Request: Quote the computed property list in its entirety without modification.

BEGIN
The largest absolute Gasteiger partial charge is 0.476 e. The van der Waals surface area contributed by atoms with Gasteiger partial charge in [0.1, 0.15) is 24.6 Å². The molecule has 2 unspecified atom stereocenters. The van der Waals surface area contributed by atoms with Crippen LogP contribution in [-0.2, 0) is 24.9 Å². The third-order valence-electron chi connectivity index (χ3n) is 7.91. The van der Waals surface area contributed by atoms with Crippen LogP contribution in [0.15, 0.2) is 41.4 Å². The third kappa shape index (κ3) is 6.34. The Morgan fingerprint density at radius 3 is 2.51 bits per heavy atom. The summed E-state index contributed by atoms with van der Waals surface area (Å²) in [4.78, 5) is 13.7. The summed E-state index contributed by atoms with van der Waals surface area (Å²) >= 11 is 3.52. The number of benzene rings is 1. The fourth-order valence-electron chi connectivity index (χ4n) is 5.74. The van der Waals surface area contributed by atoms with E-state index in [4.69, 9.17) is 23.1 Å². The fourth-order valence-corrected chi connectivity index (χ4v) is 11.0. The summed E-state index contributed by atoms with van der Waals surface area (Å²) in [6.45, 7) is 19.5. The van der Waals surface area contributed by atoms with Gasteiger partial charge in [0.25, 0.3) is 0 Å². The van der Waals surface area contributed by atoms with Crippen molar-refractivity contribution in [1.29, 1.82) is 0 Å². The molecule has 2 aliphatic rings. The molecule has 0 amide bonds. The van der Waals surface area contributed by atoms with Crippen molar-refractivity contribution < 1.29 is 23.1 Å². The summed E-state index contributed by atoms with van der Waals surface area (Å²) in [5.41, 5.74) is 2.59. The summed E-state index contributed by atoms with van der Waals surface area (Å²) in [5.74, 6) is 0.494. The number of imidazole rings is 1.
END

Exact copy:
The largest absolute Gasteiger partial charge is 0.476 e. The van der Waals surface area contributed by atoms with Gasteiger partial charge in [0.1, 0.15) is 24.6 Å². The molecule has 2 unspecified atom stereocenters. The van der Waals surface area contributed by atoms with Crippen LogP contribution in [-0.2, 0) is 24.9 Å². The third-order valence-electron chi connectivity index (χ3n) is 7.91. The van der Waals surface area contributed by atoms with Crippen LogP contribution in [0.15, 0.2) is 41.4 Å². The third kappa shape index (κ3) is 6.34. The Morgan fingerprint density at radius 3 is 2.51 bits per heavy atom. The summed E-state index contributed by atoms with van der Waals surface area (Å²) in [4.78, 5) is 13.7. The summed E-state index contributed by atoms with van der Waals surface area (Å²) >= 11 is 3.52. The number of benzene rings is 1. The fourth-order valence-electron chi connectivity index (χ4n) is 5.74. The van der Waals surface area contributed by atoms with E-state index in [4.69, 9.17) is 23.1 Å². The fourth-order valence-corrected chi connectivity index (χ4v) is 11.0. The summed E-state index contributed by atoms with van der Waals surface area (Å²) in [6.45, 7) is 19.5. The van der Waals surface area contributed by atoms with Gasteiger partial charge in [0.25, 0.3) is 0 Å². The van der Waals surface area contributed by atoms with Crippen molar-refractivity contribution in [1.29, 1.82) is 0 Å². The molecule has 2 aliphatic rings. The molecule has 0 amide bonds. The van der Waals surface area contributed by atoms with Crippen molar-refractivity contribution < 1.29 is 23.1 Å². The summed E-state index contributed by atoms with van der Waals surface area (Å²) in [5.41, 5.74) is 2.59. The summed E-state index contributed by atoms with van der Waals surface area (Å²) in [5.74, 6) is 0.494. The number of imidazole rings is 1.